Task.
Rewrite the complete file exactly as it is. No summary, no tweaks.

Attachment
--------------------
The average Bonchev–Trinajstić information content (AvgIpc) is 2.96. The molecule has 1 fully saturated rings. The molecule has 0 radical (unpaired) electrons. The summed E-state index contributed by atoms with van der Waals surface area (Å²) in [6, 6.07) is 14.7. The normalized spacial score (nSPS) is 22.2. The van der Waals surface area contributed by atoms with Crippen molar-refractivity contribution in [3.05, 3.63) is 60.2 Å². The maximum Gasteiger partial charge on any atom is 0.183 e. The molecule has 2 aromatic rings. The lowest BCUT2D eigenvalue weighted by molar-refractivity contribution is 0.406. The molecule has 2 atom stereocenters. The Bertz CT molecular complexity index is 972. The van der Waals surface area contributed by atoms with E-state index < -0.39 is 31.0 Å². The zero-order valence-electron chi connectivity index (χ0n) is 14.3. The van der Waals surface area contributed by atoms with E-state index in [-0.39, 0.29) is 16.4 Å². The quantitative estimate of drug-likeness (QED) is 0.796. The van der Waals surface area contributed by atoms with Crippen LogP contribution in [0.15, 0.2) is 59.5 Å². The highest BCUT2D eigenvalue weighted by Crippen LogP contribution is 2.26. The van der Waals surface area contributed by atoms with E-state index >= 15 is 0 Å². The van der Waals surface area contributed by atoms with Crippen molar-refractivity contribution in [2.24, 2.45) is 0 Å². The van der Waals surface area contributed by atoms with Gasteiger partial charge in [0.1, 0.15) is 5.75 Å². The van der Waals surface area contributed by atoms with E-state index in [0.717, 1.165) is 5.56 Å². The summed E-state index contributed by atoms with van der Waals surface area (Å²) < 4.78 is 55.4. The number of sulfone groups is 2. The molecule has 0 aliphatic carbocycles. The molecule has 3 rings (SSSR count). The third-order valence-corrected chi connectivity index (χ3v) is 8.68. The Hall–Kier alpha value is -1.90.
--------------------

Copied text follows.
The average Bonchev–Trinajstić information content (AvgIpc) is 2.96. The molecule has 1 fully saturated rings. The molecule has 0 radical (unpaired) electrons. The summed E-state index contributed by atoms with van der Waals surface area (Å²) in [6, 6.07) is 14.7. The normalized spacial score (nSPS) is 22.2. The van der Waals surface area contributed by atoms with Crippen molar-refractivity contribution in [3.05, 3.63) is 60.2 Å². The maximum Gasteiger partial charge on any atom is 0.183 e. The molecule has 2 aromatic rings. The lowest BCUT2D eigenvalue weighted by molar-refractivity contribution is 0.406. The molecule has 2 atom stereocenters. The Bertz CT molecular complexity index is 972. The van der Waals surface area contributed by atoms with E-state index < -0.39 is 31.0 Å². The zero-order valence-electron chi connectivity index (χ0n) is 14.3. The van der Waals surface area contributed by atoms with E-state index in [-0.39, 0.29) is 16.4 Å². The quantitative estimate of drug-likeness (QED) is 0.796. The van der Waals surface area contributed by atoms with Crippen LogP contribution in [0.15, 0.2) is 59.5 Å². The highest BCUT2D eigenvalue weighted by Crippen LogP contribution is 2.26. The van der Waals surface area contributed by atoms with E-state index >= 15 is 0 Å². The van der Waals surface area contributed by atoms with Crippen molar-refractivity contribution in [2.24, 2.45) is 0 Å². The van der Waals surface area contributed by atoms with Gasteiger partial charge in [0.1, 0.15) is 5.75 Å². The van der Waals surface area contributed by atoms with E-state index in [0.717, 1.165) is 5.56 Å². The summed E-state index contributed by atoms with van der Waals surface area (Å²) < 4.78 is 55.4. The number of sulfone groups is 2. The molecule has 0 aliphatic carbocycles. The molecule has 3 rings (SSSR count). The third-order valence-corrected chi connectivity index (χ3v) is 8.68. The Hall–Kier alpha value is -1.90.